Component 6: Ensuring Data Integrity and Transparency

Ensuring Data Integrity and Transparency

Evaluation data can inform decisions about individuals’ performance and state/district programming. A data infrastructure can collect, validate, interpret, track, and communicate principal performance data to inform stakeholders, guide professional learning decisions, and assess evaluation system quality. In addition, teacher and student performance data will likely inform principal evaluations. Data integrity and transparency are, therefore, imperative to the evaluation system.

The importance of data integrity and transparency cannot be underestimated, given uses of principal performance assessment data. Carefully administered procedures must be in place to ensure data integrity. Data integrity requires verification and cleaning of data and establishing clear procedures for data collection. For example, determining teacher and principal value-added scores requires that educators review class lists and work assignments to verify student links to teachers and teacher links to principals. Information technology personnel (who know the data and can create mechanisms for data collection) must design a data infrastructure to reflect principal evaluation measures and system purposes. Principals, teachers, and other school personnel should be well-informed about data integrity assurances and appropriate data integrity procedures to ensure accuracy.

Transparency of measures and resulting data are also key factors in measure selection. Measures that provide real-time feedback, are accessible and easily understood, and have direct application to teacher practice are more likely to have an immediate impact on teaching and learning. If teachers and administrators are expected to enter information into data portals, ensuring that these portals are user-friendly will be critical as states scale up evaluation efforts.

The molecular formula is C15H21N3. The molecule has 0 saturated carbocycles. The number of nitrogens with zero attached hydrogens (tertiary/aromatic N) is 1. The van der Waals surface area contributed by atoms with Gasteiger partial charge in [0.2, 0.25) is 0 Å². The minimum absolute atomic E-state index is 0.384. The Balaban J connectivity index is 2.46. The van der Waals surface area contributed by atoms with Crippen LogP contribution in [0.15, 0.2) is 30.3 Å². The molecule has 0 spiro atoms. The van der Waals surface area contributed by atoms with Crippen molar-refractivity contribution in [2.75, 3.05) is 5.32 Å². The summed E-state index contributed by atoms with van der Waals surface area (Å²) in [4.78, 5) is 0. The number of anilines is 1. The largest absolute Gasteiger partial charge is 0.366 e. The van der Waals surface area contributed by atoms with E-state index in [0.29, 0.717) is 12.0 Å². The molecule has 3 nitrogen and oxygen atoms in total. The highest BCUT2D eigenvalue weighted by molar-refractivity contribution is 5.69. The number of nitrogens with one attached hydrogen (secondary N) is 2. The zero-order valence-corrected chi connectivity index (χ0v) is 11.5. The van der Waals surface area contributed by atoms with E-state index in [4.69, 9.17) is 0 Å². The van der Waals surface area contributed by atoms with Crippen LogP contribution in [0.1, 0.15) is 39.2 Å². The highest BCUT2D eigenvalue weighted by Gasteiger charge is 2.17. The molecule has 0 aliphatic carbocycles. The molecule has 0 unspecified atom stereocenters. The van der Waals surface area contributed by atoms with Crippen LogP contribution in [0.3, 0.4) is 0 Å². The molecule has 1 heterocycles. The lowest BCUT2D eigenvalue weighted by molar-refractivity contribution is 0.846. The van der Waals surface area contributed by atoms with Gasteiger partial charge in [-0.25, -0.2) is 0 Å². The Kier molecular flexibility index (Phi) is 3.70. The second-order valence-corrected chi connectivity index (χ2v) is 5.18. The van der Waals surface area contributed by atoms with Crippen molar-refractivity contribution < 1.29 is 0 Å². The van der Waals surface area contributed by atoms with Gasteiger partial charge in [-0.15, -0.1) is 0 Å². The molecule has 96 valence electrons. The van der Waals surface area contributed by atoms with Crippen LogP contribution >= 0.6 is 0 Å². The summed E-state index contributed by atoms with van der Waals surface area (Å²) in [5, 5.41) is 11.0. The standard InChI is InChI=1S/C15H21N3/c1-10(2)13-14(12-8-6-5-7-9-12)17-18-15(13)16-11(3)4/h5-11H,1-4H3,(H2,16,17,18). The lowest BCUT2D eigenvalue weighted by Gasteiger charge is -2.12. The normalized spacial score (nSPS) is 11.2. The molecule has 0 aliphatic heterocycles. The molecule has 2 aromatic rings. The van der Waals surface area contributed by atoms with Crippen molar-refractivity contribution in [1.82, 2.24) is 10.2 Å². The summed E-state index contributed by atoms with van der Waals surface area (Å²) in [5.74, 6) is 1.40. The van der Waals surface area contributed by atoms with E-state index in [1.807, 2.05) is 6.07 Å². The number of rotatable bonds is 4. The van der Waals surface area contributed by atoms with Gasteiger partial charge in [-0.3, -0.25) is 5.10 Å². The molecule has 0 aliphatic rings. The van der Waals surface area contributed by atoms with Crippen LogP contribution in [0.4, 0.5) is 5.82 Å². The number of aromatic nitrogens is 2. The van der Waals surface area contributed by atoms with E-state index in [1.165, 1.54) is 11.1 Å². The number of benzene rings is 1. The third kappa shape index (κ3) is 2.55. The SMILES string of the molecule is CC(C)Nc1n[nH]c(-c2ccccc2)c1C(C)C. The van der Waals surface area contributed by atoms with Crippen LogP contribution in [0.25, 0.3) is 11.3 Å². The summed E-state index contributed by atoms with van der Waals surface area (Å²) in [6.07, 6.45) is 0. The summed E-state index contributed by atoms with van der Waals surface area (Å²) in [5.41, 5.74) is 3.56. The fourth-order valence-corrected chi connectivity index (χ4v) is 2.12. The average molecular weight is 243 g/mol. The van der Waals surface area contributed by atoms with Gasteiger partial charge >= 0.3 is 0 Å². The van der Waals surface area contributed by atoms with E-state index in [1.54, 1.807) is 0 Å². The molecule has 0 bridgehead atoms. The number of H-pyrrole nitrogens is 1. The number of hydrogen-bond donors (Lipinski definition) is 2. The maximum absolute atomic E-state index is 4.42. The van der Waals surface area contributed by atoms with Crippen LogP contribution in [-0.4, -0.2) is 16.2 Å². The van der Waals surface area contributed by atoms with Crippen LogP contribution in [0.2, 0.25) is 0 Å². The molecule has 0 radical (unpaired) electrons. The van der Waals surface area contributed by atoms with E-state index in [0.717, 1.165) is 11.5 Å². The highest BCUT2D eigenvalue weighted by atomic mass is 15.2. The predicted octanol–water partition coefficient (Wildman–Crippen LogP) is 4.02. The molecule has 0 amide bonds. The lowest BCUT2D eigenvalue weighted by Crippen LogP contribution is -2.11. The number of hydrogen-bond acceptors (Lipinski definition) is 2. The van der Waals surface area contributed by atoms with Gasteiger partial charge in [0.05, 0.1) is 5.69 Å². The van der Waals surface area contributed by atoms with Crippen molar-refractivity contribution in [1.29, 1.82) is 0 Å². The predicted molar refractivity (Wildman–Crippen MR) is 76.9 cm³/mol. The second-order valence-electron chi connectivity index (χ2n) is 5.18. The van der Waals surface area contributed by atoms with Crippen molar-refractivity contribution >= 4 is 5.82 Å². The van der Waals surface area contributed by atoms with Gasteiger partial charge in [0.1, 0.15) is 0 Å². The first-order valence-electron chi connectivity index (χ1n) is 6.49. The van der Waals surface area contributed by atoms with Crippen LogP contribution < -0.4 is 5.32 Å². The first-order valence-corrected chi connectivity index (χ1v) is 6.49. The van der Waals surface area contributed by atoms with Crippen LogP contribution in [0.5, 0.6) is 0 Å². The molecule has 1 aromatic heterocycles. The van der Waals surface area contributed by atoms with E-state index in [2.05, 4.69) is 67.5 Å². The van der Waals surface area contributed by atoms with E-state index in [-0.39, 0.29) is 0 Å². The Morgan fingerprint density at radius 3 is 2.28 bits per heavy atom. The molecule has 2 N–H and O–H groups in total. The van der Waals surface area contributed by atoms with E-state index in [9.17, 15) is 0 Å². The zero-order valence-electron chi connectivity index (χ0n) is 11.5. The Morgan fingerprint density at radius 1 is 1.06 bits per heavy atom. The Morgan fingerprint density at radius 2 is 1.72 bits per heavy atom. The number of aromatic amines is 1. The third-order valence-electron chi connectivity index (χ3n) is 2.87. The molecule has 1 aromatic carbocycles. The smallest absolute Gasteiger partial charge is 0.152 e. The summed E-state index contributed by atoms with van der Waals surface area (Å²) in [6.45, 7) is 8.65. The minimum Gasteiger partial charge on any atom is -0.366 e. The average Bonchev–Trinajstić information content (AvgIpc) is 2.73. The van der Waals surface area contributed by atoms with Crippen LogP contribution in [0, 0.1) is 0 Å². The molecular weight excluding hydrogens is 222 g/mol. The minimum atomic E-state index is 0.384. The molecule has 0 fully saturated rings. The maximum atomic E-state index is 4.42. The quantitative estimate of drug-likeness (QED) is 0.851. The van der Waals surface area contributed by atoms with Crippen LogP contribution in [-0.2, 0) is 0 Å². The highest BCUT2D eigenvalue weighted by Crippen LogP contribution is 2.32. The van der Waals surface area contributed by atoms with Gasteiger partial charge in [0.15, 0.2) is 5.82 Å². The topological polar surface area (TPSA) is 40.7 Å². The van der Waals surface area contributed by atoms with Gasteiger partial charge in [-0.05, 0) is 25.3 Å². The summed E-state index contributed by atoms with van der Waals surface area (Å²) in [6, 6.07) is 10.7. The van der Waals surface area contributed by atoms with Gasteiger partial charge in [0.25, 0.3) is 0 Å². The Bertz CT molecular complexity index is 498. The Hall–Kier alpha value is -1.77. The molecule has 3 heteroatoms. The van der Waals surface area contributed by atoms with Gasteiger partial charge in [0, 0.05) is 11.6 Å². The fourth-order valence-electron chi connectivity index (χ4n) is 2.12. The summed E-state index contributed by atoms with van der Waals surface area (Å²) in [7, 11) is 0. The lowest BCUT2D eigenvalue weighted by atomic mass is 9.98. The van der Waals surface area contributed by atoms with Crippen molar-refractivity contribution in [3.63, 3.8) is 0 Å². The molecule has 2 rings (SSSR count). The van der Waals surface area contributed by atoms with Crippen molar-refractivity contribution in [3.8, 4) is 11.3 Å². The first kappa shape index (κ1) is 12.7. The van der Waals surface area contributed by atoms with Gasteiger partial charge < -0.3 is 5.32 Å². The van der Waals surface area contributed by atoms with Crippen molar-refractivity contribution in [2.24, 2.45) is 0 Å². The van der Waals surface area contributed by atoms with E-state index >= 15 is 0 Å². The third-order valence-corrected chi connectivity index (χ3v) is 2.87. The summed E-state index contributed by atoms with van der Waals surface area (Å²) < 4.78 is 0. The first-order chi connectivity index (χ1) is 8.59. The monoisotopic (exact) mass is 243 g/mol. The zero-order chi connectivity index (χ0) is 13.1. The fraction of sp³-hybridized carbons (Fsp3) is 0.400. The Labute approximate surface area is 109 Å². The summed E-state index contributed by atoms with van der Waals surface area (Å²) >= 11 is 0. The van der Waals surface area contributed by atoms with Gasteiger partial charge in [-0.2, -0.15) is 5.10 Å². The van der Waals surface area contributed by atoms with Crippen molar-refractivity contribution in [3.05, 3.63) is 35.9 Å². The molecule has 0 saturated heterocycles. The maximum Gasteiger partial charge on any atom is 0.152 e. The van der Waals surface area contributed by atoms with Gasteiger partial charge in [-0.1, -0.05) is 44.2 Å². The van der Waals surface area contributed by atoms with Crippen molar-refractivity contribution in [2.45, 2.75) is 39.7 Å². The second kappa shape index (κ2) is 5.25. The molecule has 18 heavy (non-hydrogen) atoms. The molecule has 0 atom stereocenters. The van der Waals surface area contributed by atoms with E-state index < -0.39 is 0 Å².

For a more detailed discussion of these topics, see the full downloadable Acrobat version of A Practical Guide to Designing Comprehensive Principal Evaluation Systems.


Data infrastructure

Guiding Questions

Data validation

Guiding Questions


Guiding Questions

Use of data

Guiding Questions

  • Is the data infrastructure to collect principal evaluation data established?
  • Does the state or district have the data infrastructure to link principals to teachers and teachers to individual student data?
  • What is the decision rule for linking a principal to school performance, particularly in cases of mid-year principal transfers or new principals?
  • Have the critical questions that stakeholders want the evaluation system to answer been identified? Will the data system collect sufficient information to answer them?
  • Have information technology personnel been included in discussions of state and district infrastructure demands?
  • Do districts have the technology and human capacity to collect data accurately?
  • Is there a data validation process to ensure the integrity of the data?


  • What validation process can be established to ensure clean data (e.g., teachers reviewing student lists, administrators monitoring input)?
  • Have criteria been established to ensure teacher/student confidentiality?
  • Can computerized programs be used/developed for automatic data validation?


  • What training will personnel need to ensure accurate data collection?
  • Which personnel at the state and district levels will require training to ensure accuracy in data entry and reporting?
  • Can principal evaluation data be reported (aggregated/ disaggregated) to depict results at the state, district, and building levels?

Teacher Data/Student Data

  • Do teachers, principals, and principal evaluators have access to pertinent data?
  • Is there a system whereby teachers or administrators can make changes when errors are found?
  • Is the data collection methodology/database easily understood and user-friendly?